Malcolm J. Gardner, PhD

Professor


858-200-1829

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Bio

Malcolm Gardner, PhD, has over 30 years of malaria research experience, most notably a leading role on the Plasmodium falciparum genome project. His group at The Institute for Genomic Research (TIGR) sequenced the 1st P. falciparum chromosome and 25% of the genome, and managed the publication of the genome sequence in Nature on behalf of the Plasmodium genome consortium. He also led or contributed to genome projects for Theileria parva, P. yoelii, P. vivax, the malaria vector Anopheles gambiae, and the fungal pathogen Coccidioides posadasii. Before genomics, he constructed and evaluated the protective efficacy of P. yoelii MSP-1 DNA vaccines at the Naval Medical Research Center, and isolated and characterized the P. falciparum apicoplast and mitochondrial genomes at the National Institute for Medical Research (NIMR) in London.

A major goal of Dr. Gardner's over the past few years has been to characterize the apicoplast indirect aminoacylation pathway, which he discovered by comparative genomic analyses of Plasmodium and the related cattle parasite Theileria parva. He and his team demonstrated apicoplast localization of both enzymes, glutamyl-tRNA synthetase (PfGluRS) and glutamyl-tRNA amidotransferase (PfGluAdT), expressed recombinant enzymes in E. coli, and determined their kinetic properties. They also showed that GluSA, an inhibitor of bacterial GluRSs and PfGluRS, inhibited growth of blood stage parasites in vitro at submicromolar concentrations. He is collaborating with Ian Pass at the Sanford Burnham Prebys Medical Discovery Institute in La Jolla to develop a non-radioactive HTS assay to identify novel PfGluRS inhibitors as starting points for drug development. He is also working with JCVI synthetic biologist Chuck Merryman to express and characterize the novel Plasmodium apicoplast GatAB and the human mitochondrial GatCAB transamidosomes to extend understanding of transamidosome evolution and biochemistry, and identify differences between the two systems that could be exploited to develop novel antimalarials.

Research Priorities

Biochemistry of the Plasmodium (malaria) apicoplast indirect aminoacylation pathway.

  • A two-enzyme biochemical pathway that supports apicoplast protein biosynthesis.
  • Essential in blood stages of the human malaria parasite Plasmodium falciparum.
  • The two enzymes that comprise the pathway, glutamyl-tRNA synthetase and glutamyl-tRNA amidotransferase, are encoded by nuclear genes and imported post-translationally into the apicoplast.
  • Apicoplast glutamyl-tRNA amidotransferase has an unprecedented two-subunit composition that lacks the GatC subunit found in all eubacterial enzymes.
  • Apicoplast indirect aminoacylation is a validated drug target: the nuclear gene encoding glutamyl-tRNA synthetase is essential in blood stage parasites, and an inhibitor of related bacterial enzymes killed blood stage parasites in vitro.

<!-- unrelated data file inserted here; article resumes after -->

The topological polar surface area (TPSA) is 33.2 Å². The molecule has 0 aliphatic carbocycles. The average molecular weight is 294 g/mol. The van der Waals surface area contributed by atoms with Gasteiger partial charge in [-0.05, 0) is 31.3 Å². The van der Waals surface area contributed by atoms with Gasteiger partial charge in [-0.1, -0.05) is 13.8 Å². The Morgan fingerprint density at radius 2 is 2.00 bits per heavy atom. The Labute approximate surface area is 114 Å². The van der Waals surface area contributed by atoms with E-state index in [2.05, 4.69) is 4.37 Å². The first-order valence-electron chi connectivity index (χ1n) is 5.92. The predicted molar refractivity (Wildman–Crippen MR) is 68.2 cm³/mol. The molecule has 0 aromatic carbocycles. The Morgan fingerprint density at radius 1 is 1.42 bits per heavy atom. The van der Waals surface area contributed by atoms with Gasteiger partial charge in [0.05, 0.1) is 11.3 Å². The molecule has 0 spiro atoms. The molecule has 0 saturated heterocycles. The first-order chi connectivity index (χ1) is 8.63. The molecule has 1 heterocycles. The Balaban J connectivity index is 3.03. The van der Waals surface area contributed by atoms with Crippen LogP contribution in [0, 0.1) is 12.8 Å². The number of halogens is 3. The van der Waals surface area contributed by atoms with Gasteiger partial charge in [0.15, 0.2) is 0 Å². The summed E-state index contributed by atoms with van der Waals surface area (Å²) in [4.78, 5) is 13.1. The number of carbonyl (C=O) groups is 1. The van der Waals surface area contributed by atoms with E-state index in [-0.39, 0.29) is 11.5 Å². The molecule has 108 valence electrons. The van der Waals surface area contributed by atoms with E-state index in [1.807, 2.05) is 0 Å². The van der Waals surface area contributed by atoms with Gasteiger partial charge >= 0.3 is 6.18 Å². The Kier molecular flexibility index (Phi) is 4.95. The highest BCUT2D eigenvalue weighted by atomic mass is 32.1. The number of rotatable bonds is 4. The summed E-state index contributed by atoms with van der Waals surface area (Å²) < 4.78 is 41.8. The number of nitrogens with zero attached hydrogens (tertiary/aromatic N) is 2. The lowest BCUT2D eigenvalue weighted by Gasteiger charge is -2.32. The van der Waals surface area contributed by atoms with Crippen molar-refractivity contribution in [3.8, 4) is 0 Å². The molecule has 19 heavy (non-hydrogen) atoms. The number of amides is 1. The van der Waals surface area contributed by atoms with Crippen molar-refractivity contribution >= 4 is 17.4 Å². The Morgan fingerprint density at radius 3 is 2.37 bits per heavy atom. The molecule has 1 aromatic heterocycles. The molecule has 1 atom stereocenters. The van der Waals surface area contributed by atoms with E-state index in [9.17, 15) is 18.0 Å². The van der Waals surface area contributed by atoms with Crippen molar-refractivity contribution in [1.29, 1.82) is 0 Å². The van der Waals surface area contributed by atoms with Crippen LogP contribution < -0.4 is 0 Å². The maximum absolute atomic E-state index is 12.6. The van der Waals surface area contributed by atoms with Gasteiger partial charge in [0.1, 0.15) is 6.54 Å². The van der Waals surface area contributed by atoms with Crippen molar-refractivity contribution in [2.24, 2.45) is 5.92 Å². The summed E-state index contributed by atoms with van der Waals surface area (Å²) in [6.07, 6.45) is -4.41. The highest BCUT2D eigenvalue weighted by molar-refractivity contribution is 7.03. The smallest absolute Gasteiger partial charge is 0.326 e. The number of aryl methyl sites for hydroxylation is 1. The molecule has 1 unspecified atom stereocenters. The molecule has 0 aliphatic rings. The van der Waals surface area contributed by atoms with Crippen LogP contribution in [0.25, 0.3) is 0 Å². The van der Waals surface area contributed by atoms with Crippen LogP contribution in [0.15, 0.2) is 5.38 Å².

Development of a high-throughput screening (HTS) assay for apicoplast glutamyl-tRNA synthetase.

  • A collaboration with the Conrad Prebys Center for Chemical Genomics to develop a HTS assay for use in high-throughput screens to identify novel inhibitors as potential starting points for drug development.

Characterization of the Plasmodium apicoplast transamidosome.

  • In bacteria, glutamyl-tRNA synthetase, glutamyl-tRNA amidotransferase, and tRNAGln form a RNA-protein complex called the transamidosome.
  • Preliminary data suggests that the equivalent Plasmodium enzymes also form a transamidosome, but one with a unique composition.
  • Perform comparative biochemical analyses of the Plasmodium and bacterial transamidosomes to determine the similarities and differences between them, extending knowledge of transamidosome biochemistry into these important human pathogens.

Select Publications

Plasmodium Apicoplast Gln-tRNAGln Biosynthesis Utilizes a Unique GatAB Amidotransferase Essential for Erythrocytic Stage Parasites.
The Journal of biological chemistry. 2015-12-04; 290.49: 29629-41.
PMID: 26318454
Genome-Scale Protein Microarray Comparison of Human Antibody Responses in Plasmodium vivax Relapse and Reinfection.
The American journal of tropical medicine and hygiene. 2015-10-01; 93.4: 801-9.
PMID: 26149860
An immunomics approach for the analysis of natural antibody responses to Plasmodium vivax infection.
Molecular bioSystems. 2015-08-01; 11.8: 2354-63.
PMID: 26091354
A nondiscriminating glutamyl-tRNA synthetase in the plasmodium apicoplast: the first enzyme in an indirect aminoacylation pathway.
The Journal of biological chemistry. 2013-11-08; 288.45: 32539-52.
PMID: 24072705
Plasmodium vivax pre-erythrocytic-stage antigen discovery: exploiting naturally acquired humoral responses.
The American journal of tropical medicine and hygiene. 2012-09-01; 87.3: 460-9.
PMID: 22826492
Phylogenetic analysis of the rpoB gene from the plastid-like DNA of Plasmodium falciparum.
Molecular and biochemical parasitology. 1994-08-01; 66.2: 221-31.
PMID: 7808472
Have malaria parasites three genomes?
Parasitology today (Personal ed.). 1991-06-01; 7.6: 134-6.
PMID: 15463469
A circular DNA in malaria parasites encodes an RNA polymerase like that of prokaryotes and chloroplasts.
Molecular and biochemical parasitology. 1991-01-01; 44.1: 115-23.
PMID: 2011147